FFRF ends First Amendment violation in Chicago-area school district

1khusa-logoThe Freedom From Religion Foundation has ended unconstitutional religious promotion within a Chicago suburb school district.

A concerned community member of Community Consolidated School District 15 (CCSD 15) reported to FFRF that the district allows outside adults to engage in one-on-one meetings with students at several district elementary schools, usually during lunch. The adults are affiliated with a faith-based organization named Kids Hope USA that connects “one church” with public schools under the guise of “mentorship.” Kids Hope USA believes the most effective aspect of its program is that it prays for students.

While the adults purportedly discuss only secular topics with students, and do not inform students that “prayer partners” are secretly praying for them, FFRF was informed that these adults had been abusing their access to students by advertising for a religious event.

In a letter sent to CCSD 15 Superintendent Scott Thompson earlier in the school year, FFRF informed the district that, in fact, Kids Hope USA’s website suggests that promoting religious events is a fundamental goal of its program:

“Principals are advised that parents may choose to someday send their children to events at the church, only after parental permission is granted. The scope of a Kids Hope USA program remains focused on the one hour that takes place at school.”

FFRF warned the district that, regardless of parental permission, it is inappropriate and unconstitutional for a public school district to allow church representatives unique access to invite students to religious events, during the school day on school property, after developing a personal one-on-one relationship with those students.

“No outside adults should be provided carte blanche access to minors — a captive audience — in a public school,” wrote FFRF Staff Attorney Ryan Jayne to Thompson. “The district may not allow its schools to be used as recruiting grounds for churches during the school day.”

It is well settled that public schools may not advance or promote religion, and allowing outside adults to promote religious events to a student through a district-sponsored mentorship program gives the appearance that the district endorses not only the event, but that specific religious viewpoint.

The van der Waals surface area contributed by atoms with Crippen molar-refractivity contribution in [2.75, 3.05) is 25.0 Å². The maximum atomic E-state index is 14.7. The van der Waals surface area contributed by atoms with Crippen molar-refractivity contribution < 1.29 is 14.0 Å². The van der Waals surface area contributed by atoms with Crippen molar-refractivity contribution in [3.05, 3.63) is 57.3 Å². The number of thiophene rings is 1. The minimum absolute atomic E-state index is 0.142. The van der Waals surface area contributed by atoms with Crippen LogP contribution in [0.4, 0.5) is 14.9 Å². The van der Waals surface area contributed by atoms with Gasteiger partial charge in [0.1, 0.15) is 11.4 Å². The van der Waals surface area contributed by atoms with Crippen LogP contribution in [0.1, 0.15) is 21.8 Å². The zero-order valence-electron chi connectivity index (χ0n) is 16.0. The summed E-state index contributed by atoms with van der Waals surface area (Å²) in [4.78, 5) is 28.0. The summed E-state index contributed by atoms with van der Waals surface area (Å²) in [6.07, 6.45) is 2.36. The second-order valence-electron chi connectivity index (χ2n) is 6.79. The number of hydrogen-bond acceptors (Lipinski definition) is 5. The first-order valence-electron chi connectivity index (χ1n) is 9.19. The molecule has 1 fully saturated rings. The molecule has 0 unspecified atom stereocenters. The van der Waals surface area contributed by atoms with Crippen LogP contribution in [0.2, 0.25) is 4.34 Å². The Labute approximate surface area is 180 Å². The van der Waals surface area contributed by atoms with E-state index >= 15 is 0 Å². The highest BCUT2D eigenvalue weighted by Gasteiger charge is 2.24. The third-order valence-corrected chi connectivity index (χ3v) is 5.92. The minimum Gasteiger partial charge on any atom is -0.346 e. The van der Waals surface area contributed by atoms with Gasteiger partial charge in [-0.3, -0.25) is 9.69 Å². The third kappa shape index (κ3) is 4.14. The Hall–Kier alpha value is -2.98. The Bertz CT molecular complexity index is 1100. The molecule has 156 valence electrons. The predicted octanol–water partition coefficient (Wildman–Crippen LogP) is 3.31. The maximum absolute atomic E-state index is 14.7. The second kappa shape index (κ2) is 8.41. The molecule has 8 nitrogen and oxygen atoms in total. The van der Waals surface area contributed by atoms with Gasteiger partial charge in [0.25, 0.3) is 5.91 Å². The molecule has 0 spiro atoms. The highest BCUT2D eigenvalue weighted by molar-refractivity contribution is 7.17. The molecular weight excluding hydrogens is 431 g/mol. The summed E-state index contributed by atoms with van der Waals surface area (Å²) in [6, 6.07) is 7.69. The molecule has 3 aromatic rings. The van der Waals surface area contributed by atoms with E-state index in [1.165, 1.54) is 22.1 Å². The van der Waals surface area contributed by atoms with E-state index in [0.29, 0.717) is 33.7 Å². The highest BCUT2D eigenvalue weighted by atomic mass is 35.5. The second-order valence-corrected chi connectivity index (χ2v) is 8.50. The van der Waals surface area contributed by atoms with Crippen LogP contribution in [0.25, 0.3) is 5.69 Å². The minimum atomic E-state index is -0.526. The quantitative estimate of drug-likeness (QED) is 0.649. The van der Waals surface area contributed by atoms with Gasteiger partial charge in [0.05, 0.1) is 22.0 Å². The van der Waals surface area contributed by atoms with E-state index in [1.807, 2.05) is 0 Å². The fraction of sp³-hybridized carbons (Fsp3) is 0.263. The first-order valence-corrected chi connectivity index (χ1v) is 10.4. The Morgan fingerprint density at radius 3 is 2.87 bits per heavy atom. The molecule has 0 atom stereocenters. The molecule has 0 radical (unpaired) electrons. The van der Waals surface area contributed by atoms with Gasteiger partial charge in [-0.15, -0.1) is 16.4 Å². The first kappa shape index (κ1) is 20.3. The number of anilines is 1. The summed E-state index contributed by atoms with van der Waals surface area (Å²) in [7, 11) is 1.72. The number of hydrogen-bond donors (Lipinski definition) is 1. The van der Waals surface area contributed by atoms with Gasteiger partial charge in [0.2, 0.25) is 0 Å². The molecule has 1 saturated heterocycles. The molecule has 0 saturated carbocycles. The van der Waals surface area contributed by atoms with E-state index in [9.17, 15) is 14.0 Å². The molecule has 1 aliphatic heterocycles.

FFRF also pointed out that it is inappropriate to encourage a one-on-one relationship between students and outside adults when the district is aware that the adult has an ulterior motive to expose them to Christian proselytization, regardless of whether parental permission is required. Just as it would be wrong to allow teachers to use class time to encourage students to attend a particular worship service — permission slips or not — it is wrong to invite outside adults to do so.

The district responded to FFRF this week, thanking the state-church watchdog for bringing the issue to the district’s attention. FFRF was assured that the violation would not recur.

“The district is updating its own administrative procedures to ensure that all volunteer mentors are informed that they must refrain from praying or proselytizing while at school, including encouraging students to attend religious events,” a legal representative of the district informed FFRF.

FFRF is commending the district for taking corrective action.

“We’re pleased that the district has taken the appropriate steps to protect its most vulnerable students,” says FFRF Co-President Annie Laurie Gaylor. “Public schools have a legal obligation to stay separate from religion, and elementary school students are young and impressionable to social pressure by adults.”

The Freedom From Religion Foundation is a national nonprofit organization with more than 33,000 members across the country, including more than 1,000 members in Illinois and a Chicago-area chapter. FFRF’s purposes are to protect the constitutional principle of separation between state and church, and to educate the public on matters relating to nontheism.

The Freedom From Religion Foundation, based in Madison, Wis., a 501(c)(3) nonprofit educational charity, is the nation's largest association of freethinkers (atheists, agnostics), and has been working since 1978 to keep religion and government separate.

FFRF is a non-profit, educational organization. All dues and donations are deductible for income-tax purposes.

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